A Different Point of View

This week’s topic on design probes was the most interactive subject we have covered so far. I enjoyed playing both roles as a participant and “designer” for the design probe challenge. I say it as a challenge because I felt a bit challenged trying to keep up with my own day. After covering a 24 hour period and compiling images and information, I felt a little boring. Throughout the day, I kept reminding myself to be proactive and partake in different activities. I consider the active thinking about the activities that take place throughout the day to be an eye-opener for the participant. As participants, we may realize different things about our life that we did not necessarily see before, and we develop a different point of view from our own standpoint. If we are successful in communicating these potential new findings about ourselves to the designer along with visuals that tell a story, the designer will be able to create something incredibly in-tune with our lives. I believe that there should be a strong mutual effort between participant and designer in order to achieve the best results.

When the role switched and I was able to step in to another person’s life, it was definitely challenging. While I felt that the pictures we reviewed were accurate of the person’s daily life, we did not quite get the 360 picture we were looking for. In a true design probe process, there would have been a follow-up interview to connect the dots between visuals and the person’s answers. However, what happens if the designer is not able to perform a follow-up interview and is left with a less-than informative design package? Coming from a design standpoint, I would encourage the participant to delve in a bit deeper during a second design probe and possibly give them different probes to work with.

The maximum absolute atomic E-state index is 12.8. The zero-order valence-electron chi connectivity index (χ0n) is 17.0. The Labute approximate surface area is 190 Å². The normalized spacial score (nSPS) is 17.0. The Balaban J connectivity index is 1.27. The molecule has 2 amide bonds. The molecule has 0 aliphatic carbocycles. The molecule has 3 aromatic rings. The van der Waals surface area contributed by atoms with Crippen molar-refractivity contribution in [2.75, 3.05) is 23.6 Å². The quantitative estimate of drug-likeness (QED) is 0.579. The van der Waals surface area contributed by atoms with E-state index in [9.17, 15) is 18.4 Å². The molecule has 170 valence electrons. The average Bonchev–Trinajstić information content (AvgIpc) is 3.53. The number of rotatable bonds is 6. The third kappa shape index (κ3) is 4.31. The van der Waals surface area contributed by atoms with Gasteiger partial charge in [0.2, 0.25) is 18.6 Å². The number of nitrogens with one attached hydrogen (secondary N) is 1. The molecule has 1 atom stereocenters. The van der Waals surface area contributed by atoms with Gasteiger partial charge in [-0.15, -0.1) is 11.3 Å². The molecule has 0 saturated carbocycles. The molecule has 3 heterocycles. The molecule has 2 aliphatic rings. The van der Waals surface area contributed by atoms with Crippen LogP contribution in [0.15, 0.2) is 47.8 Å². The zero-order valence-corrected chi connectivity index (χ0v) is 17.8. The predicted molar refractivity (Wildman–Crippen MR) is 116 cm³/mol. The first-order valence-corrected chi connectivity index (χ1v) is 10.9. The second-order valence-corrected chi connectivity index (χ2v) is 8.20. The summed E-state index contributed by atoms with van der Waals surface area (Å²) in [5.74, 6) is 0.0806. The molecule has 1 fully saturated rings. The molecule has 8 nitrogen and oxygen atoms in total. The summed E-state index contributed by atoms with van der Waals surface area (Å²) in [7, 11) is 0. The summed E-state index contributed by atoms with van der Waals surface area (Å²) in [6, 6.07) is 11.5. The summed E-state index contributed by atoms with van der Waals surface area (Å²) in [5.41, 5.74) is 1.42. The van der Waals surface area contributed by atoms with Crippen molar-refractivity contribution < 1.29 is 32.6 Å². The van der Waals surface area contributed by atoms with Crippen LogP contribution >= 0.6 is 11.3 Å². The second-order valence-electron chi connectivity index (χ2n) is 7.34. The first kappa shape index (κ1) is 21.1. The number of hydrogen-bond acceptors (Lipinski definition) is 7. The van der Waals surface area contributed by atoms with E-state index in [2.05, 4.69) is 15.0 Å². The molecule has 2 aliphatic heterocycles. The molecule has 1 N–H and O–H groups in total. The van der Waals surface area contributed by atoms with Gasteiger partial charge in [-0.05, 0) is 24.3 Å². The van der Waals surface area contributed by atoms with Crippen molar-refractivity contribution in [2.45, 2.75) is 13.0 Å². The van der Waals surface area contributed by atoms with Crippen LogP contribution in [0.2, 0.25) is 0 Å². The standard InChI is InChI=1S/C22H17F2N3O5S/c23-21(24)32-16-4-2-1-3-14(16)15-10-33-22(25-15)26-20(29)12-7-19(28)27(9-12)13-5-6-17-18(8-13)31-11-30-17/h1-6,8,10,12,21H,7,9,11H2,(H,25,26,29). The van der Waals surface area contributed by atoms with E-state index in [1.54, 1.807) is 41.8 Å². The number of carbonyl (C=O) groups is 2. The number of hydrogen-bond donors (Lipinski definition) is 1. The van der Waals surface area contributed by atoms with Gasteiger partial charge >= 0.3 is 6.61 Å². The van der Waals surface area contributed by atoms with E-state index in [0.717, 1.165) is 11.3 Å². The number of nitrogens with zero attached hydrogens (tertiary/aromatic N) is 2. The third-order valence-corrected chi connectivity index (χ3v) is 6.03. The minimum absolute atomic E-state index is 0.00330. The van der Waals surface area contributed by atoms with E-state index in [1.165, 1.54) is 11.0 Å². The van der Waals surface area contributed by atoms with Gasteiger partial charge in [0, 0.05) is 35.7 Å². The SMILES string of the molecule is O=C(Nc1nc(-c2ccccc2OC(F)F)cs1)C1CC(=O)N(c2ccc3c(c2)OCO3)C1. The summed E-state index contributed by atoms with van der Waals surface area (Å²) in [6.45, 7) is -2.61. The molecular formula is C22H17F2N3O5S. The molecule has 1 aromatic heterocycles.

Offering suitable design probes to a participant also plays a substantial role in the outcome of the design probe activity. I found it quite interesting in the article we read that the design probe activity is also learning about how people interpret different probes and what they use them for. I believe the key to choosing probes for participants is to offer probes that resonate with the participant as well as offering select probes that provide a challenge. Also, I think it would be interesting for participants to choose some of their own probes and follow-up with them post-activity to ask why they chose the probes they did and how it helped them.

Overall, the design probe package activity was quite enlightening from both ends of the spectrum because we can unmask unexpected findings and learn more about ourselves as participants and designers. I think this activity is a clever way to open up the path of verbal and visual communication between participant and designer to achieve creative results.

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